In regards to automobile fuel, energy will transform to hydrogen as it is the single most abundant substance in the universe, and bio-based fuel along with small and efficient electric energy storage.
When renewable resources are not feasible, bio-based fuel will play an important role in many industries. For example, in the transport sector the bio-based fuel for air traffic, maritime transport and heavy duty traffic on the long term. Also in the buildings sector, it will become primarily in buildings that are difficult to modernize. With 80% of renewable energy consumption globally, the future seems green in 2030.

Scenario 4 - Yellow Future

(Richa Kushwaha)
Key Questions:
Will global political scenarios drive renewable energy? Scenario Answer: Yes
Will energy storage solve the intensity issue of renewable energy? Scenario Answer: Yes
Will PV (solar) be deployed at the end-user level? Scenario Answer: Yes

Scenario Stats:
Surprising 8/10
Likely 4/10

In 2021-2022, global warming due to rising CO2 emissions alarmed​ the end-users and thus demand for clean energy sources provided a significant pull through the energy industry emphasizing the expansion of renewable energy, such as photovoltaic and wind power. Nuclear energy was earlier seen as the future alternative to fossil fuel energy production but its popularity went down during this period due to multiple accidents such as Fukushima & radioactive waste generation​ & unethical disposal.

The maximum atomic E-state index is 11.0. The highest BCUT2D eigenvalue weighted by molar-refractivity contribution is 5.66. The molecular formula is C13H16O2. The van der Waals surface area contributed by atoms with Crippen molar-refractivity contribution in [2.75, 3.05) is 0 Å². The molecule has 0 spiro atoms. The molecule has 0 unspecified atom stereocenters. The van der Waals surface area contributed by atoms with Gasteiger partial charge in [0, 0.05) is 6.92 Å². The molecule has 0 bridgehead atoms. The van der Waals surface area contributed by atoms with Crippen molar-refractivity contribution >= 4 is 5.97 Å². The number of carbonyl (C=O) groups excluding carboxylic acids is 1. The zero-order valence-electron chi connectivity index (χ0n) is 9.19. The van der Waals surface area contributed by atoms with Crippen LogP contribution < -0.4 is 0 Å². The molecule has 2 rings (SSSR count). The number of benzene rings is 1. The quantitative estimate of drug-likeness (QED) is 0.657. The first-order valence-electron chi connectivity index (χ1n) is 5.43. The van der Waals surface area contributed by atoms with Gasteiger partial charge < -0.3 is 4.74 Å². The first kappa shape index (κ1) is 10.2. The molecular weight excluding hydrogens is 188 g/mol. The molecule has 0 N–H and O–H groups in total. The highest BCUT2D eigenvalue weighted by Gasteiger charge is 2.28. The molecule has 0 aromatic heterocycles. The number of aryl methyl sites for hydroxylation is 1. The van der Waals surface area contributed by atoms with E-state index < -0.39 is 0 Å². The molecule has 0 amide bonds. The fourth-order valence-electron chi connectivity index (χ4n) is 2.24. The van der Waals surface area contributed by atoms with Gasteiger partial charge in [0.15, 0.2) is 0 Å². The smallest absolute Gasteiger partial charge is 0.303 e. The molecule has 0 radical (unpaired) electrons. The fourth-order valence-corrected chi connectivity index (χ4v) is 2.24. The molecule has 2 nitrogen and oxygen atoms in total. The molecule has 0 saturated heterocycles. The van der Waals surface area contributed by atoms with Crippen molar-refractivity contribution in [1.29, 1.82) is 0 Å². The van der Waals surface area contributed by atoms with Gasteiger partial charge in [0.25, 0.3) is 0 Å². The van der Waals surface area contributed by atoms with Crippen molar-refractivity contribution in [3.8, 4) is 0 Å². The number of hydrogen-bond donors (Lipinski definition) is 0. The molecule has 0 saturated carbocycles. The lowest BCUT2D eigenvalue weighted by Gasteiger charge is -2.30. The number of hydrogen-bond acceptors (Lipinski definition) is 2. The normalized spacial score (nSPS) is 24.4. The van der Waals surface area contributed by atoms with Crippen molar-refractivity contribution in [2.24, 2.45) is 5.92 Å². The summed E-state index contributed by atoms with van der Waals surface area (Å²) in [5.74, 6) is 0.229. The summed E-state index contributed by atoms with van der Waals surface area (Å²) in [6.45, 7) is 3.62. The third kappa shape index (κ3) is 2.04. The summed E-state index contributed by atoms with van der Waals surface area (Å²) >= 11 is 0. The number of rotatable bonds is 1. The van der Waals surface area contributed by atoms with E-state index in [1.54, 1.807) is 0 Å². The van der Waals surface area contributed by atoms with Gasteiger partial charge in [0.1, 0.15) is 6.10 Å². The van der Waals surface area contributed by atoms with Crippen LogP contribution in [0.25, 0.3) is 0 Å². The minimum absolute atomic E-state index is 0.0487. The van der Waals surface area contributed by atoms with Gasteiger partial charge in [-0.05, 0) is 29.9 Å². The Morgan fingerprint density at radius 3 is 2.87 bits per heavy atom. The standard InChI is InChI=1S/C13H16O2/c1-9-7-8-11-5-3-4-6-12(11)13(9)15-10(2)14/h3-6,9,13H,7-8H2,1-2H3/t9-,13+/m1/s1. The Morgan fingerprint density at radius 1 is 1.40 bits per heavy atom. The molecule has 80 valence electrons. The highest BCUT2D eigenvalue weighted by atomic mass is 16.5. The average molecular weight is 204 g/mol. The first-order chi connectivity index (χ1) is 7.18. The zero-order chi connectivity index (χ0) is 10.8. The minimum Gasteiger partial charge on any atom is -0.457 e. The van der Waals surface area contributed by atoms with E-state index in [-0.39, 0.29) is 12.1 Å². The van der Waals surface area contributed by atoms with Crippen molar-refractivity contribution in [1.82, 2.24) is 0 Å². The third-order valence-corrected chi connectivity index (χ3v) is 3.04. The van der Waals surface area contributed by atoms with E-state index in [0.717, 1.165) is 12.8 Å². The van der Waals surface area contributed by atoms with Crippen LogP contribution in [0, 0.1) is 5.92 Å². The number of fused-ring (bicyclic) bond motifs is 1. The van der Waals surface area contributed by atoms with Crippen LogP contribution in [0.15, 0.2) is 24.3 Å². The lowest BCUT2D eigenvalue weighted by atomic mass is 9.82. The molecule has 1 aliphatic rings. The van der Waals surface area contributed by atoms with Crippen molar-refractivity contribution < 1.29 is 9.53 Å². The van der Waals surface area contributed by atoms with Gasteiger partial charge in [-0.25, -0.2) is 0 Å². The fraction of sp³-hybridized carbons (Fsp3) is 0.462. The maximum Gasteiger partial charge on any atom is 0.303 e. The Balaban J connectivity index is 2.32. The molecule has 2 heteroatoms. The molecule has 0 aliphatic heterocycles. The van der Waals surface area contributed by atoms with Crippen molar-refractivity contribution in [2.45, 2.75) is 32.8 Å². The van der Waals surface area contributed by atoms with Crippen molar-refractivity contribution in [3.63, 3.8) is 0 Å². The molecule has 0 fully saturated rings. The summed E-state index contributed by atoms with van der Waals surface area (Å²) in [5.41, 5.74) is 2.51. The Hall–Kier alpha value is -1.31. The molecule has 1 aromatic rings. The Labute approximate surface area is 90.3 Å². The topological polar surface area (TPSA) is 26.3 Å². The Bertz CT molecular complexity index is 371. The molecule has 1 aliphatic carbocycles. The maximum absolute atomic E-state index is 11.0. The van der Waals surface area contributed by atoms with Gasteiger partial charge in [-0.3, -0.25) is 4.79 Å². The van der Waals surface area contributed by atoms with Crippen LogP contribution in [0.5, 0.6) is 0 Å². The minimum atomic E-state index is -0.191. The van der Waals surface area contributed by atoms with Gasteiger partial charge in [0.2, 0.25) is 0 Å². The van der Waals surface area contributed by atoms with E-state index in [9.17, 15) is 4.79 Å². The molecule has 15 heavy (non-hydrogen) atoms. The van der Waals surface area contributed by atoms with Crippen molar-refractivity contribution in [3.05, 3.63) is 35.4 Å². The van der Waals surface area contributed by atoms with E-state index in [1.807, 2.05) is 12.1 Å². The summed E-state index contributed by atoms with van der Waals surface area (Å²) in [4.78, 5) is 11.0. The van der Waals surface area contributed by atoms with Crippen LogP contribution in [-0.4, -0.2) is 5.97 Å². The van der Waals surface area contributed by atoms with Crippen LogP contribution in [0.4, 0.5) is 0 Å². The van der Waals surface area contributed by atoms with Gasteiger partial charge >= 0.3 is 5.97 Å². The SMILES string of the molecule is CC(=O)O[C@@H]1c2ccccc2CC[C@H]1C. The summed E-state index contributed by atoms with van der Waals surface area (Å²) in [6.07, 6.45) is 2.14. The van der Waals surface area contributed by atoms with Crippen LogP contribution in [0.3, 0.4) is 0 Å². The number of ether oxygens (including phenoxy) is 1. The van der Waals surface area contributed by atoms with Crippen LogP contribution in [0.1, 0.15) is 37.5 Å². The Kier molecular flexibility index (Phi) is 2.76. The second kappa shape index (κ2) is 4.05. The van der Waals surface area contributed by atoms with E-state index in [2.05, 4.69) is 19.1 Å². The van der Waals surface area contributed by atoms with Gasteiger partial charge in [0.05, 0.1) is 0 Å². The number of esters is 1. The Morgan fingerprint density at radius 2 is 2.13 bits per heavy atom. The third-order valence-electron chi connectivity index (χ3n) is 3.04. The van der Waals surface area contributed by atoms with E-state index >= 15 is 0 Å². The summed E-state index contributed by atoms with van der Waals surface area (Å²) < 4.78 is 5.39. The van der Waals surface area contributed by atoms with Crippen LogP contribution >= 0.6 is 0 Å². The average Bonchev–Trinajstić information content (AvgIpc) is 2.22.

In a similar timeline, early experiments with in-home battery technology have proven extremely successful. Households were using a mix of renewable energy which is provided by solar panels on their roof and hydro energy provided by conventional grids as major contributors. Battery storage technology was showing promising results, UK housing association installed solar panels and batteries in a number of their properties as a trial. Some residents were able to meet 90% of their energy needs with solar energy, and so reduce their overall electricity bill. Such promising advancements in the solar sector enabled global political collaboration towards energy decentralization & democratization, which became the main source of growth to achieve a target of 100% renewable and 75% solar in energy consumption.